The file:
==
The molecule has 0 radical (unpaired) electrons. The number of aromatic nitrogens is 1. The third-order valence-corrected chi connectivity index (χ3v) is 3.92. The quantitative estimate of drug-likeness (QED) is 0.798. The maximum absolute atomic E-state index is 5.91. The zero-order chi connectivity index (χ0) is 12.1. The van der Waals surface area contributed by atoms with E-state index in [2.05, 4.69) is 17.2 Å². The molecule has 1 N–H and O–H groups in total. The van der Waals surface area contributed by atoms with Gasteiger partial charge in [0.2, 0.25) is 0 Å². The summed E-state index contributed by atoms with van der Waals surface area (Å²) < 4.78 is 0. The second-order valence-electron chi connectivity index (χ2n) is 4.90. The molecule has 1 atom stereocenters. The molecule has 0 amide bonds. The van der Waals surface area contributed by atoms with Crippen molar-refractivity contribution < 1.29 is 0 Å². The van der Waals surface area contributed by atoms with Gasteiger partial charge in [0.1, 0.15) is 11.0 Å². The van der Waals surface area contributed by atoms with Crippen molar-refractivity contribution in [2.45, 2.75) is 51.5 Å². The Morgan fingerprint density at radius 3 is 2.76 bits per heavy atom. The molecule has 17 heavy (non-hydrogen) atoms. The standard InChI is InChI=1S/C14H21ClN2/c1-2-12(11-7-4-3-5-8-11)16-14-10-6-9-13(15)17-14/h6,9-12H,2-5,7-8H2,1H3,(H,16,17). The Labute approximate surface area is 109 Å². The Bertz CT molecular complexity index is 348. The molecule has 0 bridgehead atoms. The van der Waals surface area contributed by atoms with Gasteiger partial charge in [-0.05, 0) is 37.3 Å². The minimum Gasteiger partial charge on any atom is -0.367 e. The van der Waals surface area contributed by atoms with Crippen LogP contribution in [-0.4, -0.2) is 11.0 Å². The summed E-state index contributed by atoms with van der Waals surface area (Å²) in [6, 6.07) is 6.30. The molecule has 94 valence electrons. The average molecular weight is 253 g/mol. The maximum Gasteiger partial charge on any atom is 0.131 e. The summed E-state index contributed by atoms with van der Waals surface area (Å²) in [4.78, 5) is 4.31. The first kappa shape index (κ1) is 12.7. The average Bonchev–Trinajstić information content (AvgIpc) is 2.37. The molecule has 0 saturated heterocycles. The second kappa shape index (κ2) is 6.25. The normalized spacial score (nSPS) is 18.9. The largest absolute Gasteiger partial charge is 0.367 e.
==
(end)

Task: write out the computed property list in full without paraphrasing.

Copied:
The molecule has 0 radical (unpaired) electrons. The number of aromatic nitrogens is 1. The third-order valence-corrected chi connectivity index (χ3v) is 3.92. The quantitative estimate of drug-likeness (QED) is 0.798. The maximum absolute atomic E-state index is 5.91. The zero-order chi connectivity index (χ0) is 12.1. The van der Waals surface area contributed by atoms with E-state index in [2.05, 4.69) is 17.2 Å². The molecule has 1 N–H and O–H groups in total. The van der Waals surface area contributed by atoms with Gasteiger partial charge in [0.2, 0.25) is 0 Å². The summed E-state index contributed by atoms with van der Waals surface area (Å²) < 4.78 is 0. The second-order valence-electron chi connectivity index (χ2n) is 4.90. The molecule has 1 atom stereocenters. The molecule has 0 amide bonds. The van der Waals surface area contributed by atoms with Crippen molar-refractivity contribution < 1.29 is 0 Å². The van der Waals surface area contributed by atoms with Gasteiger partial charge in [0.1, 0.15) is 11.0 Å². The van der Waals surface area contributed by atoms with Crippen molar-refractivity contribution in [2.45, 2.75) is 51.5 Å². The Morgan fingerprint density at radius 3 is 2.76 bits per heavy atom. The molecule has 17 heavy (non-hydrogen) atoms. The standard InChI is InChI=1S/C14H21ClN2/c1-2-12(11-7-4-3-5-8-11)16-14-10-6-9-13(15)17-14/h6,9-12H,2-5,7-8H2,1H3,(H,16,17). The Labute approximate surface area is 109 Å². The Bertz CT molecular complexity index is 348. The molecule has 0 bridgehead atoms. The van der Waals surface area contributed by atoms with Gasteiger partial charge in [-0.05, 0) is 37.3 Å². The minimum Gasteiger partial charge on any atom is -0.367 e. The van der Waals surface area contributed by atoms with Crippen LogP contribution in [-0.4, -0.2) is 11.0 Å². The summed E-state index contributed by atoms with van der Waals surface area (Å²) in [6, 6.07) is 6.30. The molecule has 94 valence electrons. The average molecular weight is 253 g/mol. The maximum Gasteiger partial charge on any atom is 0.131 e. The summed E-state index contributed by atoms with van der Waals surface area (Å²) in [4.78, 5) is 4.31. The first kappa shape index (κ1) is 12.7. The average Bonchev–Trinajstić information content (AvgIpc) is 2.37. The molecule has 0 saturated heterocycles. The second kappa shape index (κ2) is 6.25. The normalized spacial score (nSPS) is 18.9. The largest absolute Gasteiger partial charge is 0.367 e.